Cookie's Fortune

Robert Altman is considered by many to be one of the best American directors around today. He is known for his intricate comedies with very large ensemble casts, including Short Cuts, Ready to Wear (Pret a Porter), and Kansas City. Cookie's Fortune is the latest movie from Altman, a slow paced murder investigation that takes place in the deep south. It stars, among others, Glenn Close, Charles S. Dutton, Julianne Moore, Liv Tyler, Chris O'Donnell, Patricia Neal, and Altman movie staple Lyle Lovett.

The title refers not to the small treat given at the end of a Chinese dinner, but to Cookie's (Neal) potential fortune. Cookie has just been murdered, and no one knows who did it. Local law enforcement is doing all it can, in its own way. Cookie's only living relatives are her two nieces, Camille (Close) and Cora (Moore), and Cora's free spirited daugher Emma (Tyler). The prime suspect is Willis (Dutton), Cookie's caretaker. Since this is a small town, everyone knows everyone else. The local police lock him up, but everyone knows he didn't do it. The truth is that Cookie missed her husband, and committed suicide. Camille stumbles upon this, and is horrified. A good woman doesn't commit suicide. She arranges things to make it look like a murder, with the help of her not too bright sister Cora. As her lies start to compound, the she has to do more and more to cover them up, and events escalate in classic farce fashion.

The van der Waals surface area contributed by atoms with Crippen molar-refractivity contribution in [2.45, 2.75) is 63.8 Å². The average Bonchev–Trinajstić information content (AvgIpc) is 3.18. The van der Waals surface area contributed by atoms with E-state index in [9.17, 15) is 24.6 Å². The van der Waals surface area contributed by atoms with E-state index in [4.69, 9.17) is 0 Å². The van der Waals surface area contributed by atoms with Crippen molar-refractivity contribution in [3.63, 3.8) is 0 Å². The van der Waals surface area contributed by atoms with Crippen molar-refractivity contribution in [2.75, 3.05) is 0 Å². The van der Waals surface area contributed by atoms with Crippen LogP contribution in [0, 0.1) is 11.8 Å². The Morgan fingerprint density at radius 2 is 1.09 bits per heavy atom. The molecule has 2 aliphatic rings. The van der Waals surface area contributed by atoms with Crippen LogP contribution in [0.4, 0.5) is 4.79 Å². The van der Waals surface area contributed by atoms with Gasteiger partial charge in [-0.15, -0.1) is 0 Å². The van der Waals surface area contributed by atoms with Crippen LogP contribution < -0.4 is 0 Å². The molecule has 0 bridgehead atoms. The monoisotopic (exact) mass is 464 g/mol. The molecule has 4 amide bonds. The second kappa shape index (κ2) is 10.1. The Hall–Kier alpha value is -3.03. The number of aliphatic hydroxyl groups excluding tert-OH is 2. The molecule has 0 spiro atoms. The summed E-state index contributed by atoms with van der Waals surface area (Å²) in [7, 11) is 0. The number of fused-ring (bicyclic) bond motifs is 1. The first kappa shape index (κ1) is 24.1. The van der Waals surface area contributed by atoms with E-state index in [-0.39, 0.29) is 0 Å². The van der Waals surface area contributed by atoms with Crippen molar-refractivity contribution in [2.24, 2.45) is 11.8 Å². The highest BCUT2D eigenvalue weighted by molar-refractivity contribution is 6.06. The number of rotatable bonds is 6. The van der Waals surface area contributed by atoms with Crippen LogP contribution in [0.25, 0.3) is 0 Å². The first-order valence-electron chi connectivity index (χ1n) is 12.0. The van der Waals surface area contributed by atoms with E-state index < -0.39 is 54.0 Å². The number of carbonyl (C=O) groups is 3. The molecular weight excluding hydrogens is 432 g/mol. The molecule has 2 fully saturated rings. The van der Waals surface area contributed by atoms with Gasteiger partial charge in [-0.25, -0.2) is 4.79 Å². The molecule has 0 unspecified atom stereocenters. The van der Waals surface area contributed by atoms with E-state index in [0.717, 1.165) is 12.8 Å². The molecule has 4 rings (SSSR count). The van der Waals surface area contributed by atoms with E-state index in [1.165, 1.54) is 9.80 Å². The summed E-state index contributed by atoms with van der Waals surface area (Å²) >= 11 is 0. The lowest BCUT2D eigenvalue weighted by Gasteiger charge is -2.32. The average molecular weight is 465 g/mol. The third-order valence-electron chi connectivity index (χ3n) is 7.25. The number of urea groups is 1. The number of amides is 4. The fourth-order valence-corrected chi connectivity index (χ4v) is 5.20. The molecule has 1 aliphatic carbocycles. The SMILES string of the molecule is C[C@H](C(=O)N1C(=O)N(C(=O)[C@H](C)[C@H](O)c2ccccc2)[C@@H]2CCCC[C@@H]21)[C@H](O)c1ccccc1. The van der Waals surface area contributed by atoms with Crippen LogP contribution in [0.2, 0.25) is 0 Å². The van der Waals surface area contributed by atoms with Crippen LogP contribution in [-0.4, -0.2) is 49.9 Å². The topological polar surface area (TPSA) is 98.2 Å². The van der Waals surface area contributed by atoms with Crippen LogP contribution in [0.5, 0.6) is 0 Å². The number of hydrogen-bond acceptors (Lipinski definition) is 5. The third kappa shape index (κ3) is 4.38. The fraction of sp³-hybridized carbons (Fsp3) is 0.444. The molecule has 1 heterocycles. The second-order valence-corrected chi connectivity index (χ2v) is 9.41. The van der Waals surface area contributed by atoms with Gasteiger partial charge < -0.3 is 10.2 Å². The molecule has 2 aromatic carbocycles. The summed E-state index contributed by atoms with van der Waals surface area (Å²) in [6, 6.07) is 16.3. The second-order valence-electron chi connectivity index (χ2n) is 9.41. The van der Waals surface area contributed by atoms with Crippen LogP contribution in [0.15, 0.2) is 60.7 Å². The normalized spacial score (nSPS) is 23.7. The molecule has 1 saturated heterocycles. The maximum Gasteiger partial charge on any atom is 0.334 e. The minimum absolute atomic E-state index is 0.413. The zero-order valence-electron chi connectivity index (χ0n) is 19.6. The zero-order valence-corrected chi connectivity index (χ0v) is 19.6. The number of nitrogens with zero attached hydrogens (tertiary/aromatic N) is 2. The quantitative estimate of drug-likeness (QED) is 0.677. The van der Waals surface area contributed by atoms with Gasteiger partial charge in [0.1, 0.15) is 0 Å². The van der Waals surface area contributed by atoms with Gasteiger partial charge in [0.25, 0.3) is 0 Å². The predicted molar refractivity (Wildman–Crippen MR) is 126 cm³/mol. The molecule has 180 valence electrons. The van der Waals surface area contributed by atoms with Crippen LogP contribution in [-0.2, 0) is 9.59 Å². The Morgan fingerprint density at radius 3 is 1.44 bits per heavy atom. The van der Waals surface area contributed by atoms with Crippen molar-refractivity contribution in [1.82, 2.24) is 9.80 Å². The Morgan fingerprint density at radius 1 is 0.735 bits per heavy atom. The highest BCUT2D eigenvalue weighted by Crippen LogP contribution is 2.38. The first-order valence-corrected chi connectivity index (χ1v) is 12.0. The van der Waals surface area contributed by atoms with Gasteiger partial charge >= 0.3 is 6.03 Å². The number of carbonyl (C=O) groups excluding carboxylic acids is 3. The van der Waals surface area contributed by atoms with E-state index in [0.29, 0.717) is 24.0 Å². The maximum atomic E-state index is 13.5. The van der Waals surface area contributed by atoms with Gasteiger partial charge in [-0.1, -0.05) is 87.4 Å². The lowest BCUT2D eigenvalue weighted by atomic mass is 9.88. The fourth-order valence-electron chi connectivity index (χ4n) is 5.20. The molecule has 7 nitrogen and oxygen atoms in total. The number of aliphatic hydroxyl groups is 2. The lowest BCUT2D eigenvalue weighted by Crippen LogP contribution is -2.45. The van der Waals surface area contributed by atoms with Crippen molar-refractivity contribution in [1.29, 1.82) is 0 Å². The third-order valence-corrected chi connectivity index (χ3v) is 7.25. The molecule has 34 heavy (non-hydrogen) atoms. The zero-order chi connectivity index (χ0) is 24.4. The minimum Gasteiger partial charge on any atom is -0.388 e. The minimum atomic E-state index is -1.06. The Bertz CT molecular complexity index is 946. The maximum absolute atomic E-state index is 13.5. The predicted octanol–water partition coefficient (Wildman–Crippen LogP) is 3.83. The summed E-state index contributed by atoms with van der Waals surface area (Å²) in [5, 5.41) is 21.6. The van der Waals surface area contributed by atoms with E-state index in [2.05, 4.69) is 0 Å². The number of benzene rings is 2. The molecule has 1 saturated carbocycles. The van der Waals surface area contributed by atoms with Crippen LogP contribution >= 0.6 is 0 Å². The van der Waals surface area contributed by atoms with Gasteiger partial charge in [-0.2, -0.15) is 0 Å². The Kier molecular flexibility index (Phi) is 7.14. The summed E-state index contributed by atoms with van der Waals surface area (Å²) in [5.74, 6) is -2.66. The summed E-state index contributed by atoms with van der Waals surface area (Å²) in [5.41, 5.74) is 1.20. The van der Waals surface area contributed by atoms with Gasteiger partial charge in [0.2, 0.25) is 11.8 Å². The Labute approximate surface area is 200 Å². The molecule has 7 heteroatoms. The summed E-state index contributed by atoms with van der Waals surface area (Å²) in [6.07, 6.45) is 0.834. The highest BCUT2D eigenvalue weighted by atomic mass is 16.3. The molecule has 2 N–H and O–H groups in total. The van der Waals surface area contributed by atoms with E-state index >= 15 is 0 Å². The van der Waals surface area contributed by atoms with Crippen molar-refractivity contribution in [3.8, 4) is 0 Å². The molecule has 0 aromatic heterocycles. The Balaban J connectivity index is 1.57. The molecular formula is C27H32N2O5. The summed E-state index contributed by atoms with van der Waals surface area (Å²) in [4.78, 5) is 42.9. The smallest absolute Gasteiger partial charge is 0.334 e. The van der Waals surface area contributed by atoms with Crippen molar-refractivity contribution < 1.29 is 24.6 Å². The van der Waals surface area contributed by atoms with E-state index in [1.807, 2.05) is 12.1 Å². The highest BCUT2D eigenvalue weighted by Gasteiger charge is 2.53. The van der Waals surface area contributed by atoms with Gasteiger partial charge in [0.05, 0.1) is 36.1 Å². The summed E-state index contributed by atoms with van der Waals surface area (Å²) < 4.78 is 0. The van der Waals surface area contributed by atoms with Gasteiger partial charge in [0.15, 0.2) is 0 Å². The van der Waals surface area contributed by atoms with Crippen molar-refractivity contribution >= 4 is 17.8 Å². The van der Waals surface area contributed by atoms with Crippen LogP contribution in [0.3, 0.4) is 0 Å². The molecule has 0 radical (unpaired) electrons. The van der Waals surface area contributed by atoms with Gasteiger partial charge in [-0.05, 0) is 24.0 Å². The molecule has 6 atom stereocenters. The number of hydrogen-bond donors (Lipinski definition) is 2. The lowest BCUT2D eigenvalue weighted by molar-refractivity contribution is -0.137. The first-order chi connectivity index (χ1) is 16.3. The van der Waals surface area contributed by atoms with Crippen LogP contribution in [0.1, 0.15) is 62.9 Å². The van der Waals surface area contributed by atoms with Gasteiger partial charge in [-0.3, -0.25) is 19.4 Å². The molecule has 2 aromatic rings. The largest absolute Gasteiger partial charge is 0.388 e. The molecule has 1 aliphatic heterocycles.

The only thing that isn't laid back in this town is Camille. While everything is going along at its merrily slow pace, she is running around trying to direct a production of Salome, take suspicion away from her, and cast it upon Willis. Altman and co-writer Anna Rapp gently lampoon the stereotypical southern old-fashioned way of life without actually making fun of it in a mean spirited way. Apparently they had such a good time writing this film together that they are working together again for Altman's next film. The characters are wonderfully scripted and acted (especially Dutton and Neal). Close gives a very funny over the top performance of a woman who is obsessed with tradition and image.

Haro rates it: Not bad

1 hour, 37 minutes, Rated PG-13 for a little violence.

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